The Micro-credential is Here


Yours truly, the K-State College of Education is rolling out micro-credentials for you, EdCats, the most well-prepared educators in the country. (But anyone can take them… and everyone should!)



A micro-credential is professional development. No, not the kind that requires a staff to sit in the auditorium and a highly compensated “guru” comes in and talks all day about a strategy (that you have been doing for the last two years–at least). This is where the teacher decides what is important to improving professional practices. Teachers develop a new skill through a guided study, implement it, and then progress-monitor continuous improvement. Participants earn badges that can be included in resumes, Linked-in accounts, and even on e-mail signatures, highlighting enhanced skills.


Anytime. Earning a micro-credential is like taking a mini version of a college course. It’s more thorough than an in-service because teachers implement what was learned and then provide artifacts (perhaps student work samples, video evidence, etc.).


That’s the real beauty of it. Anywhere. How many times do teachers sit in auditoriums hearing blah blah blah yadda yadda yadda when they could have been making better use of that time in a classroom (or we’ll admit it, a coffee shop as we plug our class roster into our learning management apps)?


You can click here to see two of our micro-credentials, Flexible Seating and Genius Hour (and many more are on the way).


Flexible seating can enhance your classroom in ways you never dreamed of. Meghan Chapman, Andover Public Schools, helped design this micro-credential. She is going to give you resources, tips, classroom photos, and a step-by-step implementation process to maximize your professional practice and student learning.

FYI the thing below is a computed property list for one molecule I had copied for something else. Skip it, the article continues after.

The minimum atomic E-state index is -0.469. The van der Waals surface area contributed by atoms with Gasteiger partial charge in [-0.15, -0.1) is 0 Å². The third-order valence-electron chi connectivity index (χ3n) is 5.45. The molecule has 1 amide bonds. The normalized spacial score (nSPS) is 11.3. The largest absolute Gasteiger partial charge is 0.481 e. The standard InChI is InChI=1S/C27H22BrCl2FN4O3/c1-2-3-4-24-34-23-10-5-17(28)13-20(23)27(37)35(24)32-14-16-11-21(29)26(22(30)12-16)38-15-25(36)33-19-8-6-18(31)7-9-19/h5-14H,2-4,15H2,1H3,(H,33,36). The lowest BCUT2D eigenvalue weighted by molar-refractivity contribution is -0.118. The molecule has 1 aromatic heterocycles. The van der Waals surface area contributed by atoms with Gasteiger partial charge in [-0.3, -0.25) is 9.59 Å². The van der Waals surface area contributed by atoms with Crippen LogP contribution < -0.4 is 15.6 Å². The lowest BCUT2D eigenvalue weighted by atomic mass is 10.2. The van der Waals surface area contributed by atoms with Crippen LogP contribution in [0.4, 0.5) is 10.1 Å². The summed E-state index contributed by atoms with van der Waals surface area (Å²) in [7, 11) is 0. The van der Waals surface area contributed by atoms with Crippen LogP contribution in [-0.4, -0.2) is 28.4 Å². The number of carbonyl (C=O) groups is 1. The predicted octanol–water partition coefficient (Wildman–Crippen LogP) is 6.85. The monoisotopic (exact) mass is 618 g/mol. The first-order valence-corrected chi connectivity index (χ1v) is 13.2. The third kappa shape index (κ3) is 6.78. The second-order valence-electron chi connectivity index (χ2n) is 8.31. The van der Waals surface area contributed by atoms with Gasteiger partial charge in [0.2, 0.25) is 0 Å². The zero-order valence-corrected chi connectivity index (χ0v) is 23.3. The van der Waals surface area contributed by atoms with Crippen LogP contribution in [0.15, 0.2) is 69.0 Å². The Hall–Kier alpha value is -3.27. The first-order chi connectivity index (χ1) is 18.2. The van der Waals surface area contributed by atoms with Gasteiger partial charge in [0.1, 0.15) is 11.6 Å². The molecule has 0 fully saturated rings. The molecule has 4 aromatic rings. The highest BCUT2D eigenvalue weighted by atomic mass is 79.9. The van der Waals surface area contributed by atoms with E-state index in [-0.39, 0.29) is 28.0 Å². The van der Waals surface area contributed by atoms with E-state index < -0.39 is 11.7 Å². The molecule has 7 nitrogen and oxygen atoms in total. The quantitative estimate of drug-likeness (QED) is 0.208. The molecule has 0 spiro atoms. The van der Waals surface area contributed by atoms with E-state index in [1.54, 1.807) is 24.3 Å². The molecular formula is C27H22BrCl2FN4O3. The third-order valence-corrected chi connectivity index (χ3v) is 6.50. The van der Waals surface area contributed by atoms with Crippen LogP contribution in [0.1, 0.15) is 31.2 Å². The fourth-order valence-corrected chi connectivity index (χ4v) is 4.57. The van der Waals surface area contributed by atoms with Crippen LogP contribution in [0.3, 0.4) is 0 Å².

Genius hour is another concept that is sweeping the country. Educators are increasing student engagement like never before using this Google corporation model. Jonathan Ferrell, Shawnee Mission School District teacher and 2017 Kansas Teacher of the Year Team member, takes you into his classroom to demonstrate how his students utilize genius hour to develop passion projects that have them producing incredible ideas, prototypes, and products being sold on Etsy. He also provides a curated, “best of” list of digital resources (like Twitter accounts and classroom videos) that can help you get started.

You’ll also be happy to know–not only are you getting amazing ideas that can make you a top teacher, upon completion, you will get documentation of 15 hours of professional development.

And finally…

We have to charge for them. $100. This pays for development, hosting on a user-friendly website, uploading all the content you get, and keeping track of everyone taking them so when it comes time to document learning for a school district; we can be contacted for verification. Everyone will know you gained your new skill set through Kansas State University.  Questions? Contact Dr. Tonnie Martinez, We hope you’ll be the first in your building (hey, maybe your district will pay for you to be the first and share with your team) to participate in a K-State College of Education micro-credential.



Culturally Supported Students